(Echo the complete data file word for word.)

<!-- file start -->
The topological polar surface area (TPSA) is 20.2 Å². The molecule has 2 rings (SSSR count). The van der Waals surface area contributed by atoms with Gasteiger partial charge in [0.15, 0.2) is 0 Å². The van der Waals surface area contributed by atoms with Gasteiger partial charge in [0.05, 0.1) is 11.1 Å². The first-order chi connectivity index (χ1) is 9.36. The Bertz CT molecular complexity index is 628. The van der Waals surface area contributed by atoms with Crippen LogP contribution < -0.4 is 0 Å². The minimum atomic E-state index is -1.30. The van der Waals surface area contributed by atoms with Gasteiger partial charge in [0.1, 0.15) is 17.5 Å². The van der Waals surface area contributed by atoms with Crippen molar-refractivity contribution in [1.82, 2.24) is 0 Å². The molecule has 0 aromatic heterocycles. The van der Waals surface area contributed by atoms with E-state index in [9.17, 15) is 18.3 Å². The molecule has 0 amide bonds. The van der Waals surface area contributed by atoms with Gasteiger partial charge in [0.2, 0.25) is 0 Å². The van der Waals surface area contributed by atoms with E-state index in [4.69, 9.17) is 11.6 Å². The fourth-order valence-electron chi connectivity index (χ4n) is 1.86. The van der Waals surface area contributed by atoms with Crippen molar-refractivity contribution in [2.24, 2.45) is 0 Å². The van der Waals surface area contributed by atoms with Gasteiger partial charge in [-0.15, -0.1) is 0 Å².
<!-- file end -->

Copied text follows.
The topological polar surface area (TPSA) is 20.2 Å². The molecule has 2 rings (SSSR count). The van der Waals surface area contributed by atoms with Gasteiger partial charge in [0.15, 0.2) is 0 Å². The van der Waals surface area contributed by atoms with Gasteiger partial charge in [0.05, 0.1) is 11.1 Å². The first-order chi connectivity index (χ1) is 9.36. The Bertz CT molecular complexity index is 628. The van der Waals surface area contributed by atoms with Crippen LogP contribution < -0.4 is 0 Å². The minimum atomic E-state index is -1.30. The van der Waals surface area contributed by atoms with Gasteiger partial charge in [0.1, 0.15) is 17.5 Å². The van der Waals surface area contributed by atoms with Crippen molar-refractivity contribution in [1.82, 2.24) is 0 Å². The molecule has 0 aromatic heterocycles. The van der Waals surface area contributed by atoms with E-state index in [9.17, 15) is 18.3 Å². The molecule has 0 amide bonds. The van der Waals surface area contributed by atoms with Gasteiger partial charge in [0.2, 0.25) is 0 Å². The van der Waals surface area contributed by atoms with E-state index in [4.69, 9.17) is 11.6 Å². The fourth-order valence-electron chi connectivity index (χ4n) is 1.86. The van der Waals surface area contributed by atoms with Crippen molar-refractivity contribution in [2.24, 2.45) is 0 Å². The van der Waals surface area contributed by atoms with Gasteiger partial charge in [-0.15, -0.1) is 0 Å².